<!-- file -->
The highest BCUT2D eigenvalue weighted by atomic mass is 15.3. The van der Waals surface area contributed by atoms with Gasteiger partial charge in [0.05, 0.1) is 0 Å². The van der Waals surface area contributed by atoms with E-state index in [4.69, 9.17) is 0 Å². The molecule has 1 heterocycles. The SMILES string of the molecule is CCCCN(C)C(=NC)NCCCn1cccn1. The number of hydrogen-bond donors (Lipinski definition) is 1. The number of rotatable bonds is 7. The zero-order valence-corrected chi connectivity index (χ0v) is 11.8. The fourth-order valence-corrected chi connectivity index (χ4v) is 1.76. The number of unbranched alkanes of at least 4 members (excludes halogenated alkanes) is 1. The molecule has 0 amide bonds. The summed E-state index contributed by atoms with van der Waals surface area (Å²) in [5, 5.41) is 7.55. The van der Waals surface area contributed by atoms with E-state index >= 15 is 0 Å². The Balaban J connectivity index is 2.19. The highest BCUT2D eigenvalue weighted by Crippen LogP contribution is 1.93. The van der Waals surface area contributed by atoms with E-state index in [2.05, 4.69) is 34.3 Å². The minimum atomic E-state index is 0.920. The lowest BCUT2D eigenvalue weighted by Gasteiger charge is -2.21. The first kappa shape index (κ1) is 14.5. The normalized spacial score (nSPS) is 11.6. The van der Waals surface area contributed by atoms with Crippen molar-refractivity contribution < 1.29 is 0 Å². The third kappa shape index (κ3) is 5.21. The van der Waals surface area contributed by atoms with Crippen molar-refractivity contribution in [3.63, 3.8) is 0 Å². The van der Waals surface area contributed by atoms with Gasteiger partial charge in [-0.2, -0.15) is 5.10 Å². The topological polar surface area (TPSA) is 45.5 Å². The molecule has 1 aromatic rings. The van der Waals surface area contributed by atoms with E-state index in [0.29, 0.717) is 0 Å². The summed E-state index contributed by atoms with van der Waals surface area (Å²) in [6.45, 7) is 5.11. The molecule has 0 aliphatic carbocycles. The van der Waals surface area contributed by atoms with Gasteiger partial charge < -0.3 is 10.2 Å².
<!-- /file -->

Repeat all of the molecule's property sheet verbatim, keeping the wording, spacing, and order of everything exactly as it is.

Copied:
The highest BCUT2D eigenvalue weighted by atomic mass is 15.3. The van der Waals surface area contributed by atoms with Gasteiger partial charge in [0.05, 0.1) is 0 Å². The van der Waals surface area contributed by atoms with E-state index in [4.69, 9.17) is 0 Å². The molecule has 1 heterocycles. The SMILES string of the molecule is CCCCN(C)C(=NC)NCCCn1cccn1. The number of hydrogen-bond donors (Lipinski definition) is 1. The number of rotatable bonds is 7. The zero-order valence-corrected chi connectivity index (χ0v) is 11.8. The fourth-order valence-corrected chi connectivity index (χ4v) is 1.76. The number of unbranched alkanes of at least 4 members (excludes halogenated alkanes) is 1. The molecule has 0 amide bonds. The summed E-state index contributed by atoms with van der Waals surface area (Å²) in [5, 5.41) is 7.55. The van der Waals surface area contributed by atoms with E-state index >= 15 is 0 Å². The Balaban J connectivity index is 2.19. The highest BCUT2D eigenvalue weighted by Crippen LogP contribution is 1.93. The van der Waals surface area contributed by atoms with E-state index in [2.05, 4.69) is 34.3 Å². The minimum atomic E-state index is 0.920. The lowest BCUT2D eigenvalue weighted by Gasteiger charge is -2.21. The first kappa shape index (κ1) is 14.5. The normalized spacial score (nSPS) is 11.6. The van der Waals surface area contributed by atoms with Crippen molar-refractivity contribution < 1.29 is 0 Å². The third kappa shape index (κ3) is 5.21. The van der Waals surface area contributed by atoms with Crippen molar-refractivity contribution in [3.63, 3.8) is 0 Å². The van der Waals surface area contributed by atoms with Gasteiger partial charge in [-0.2, -0.15) is 5.10 Å². The topological polar surface area (TPSA) is 45.5 Å². The molecule has 1 aromatic rings. The van der Waals surface area contributed by atoms with E-state index in [0.29, 0.717) is 0 Å². The summed E-state index contributed by atoms with van der Waals surface area (Å²) in [6.45, 7) is 5.11. The molecule has 0 aliphatic carbocycles. The van der Waals surface area contributed by atoms with Gasteiger partial charge < -0.3 is 10.2 Å².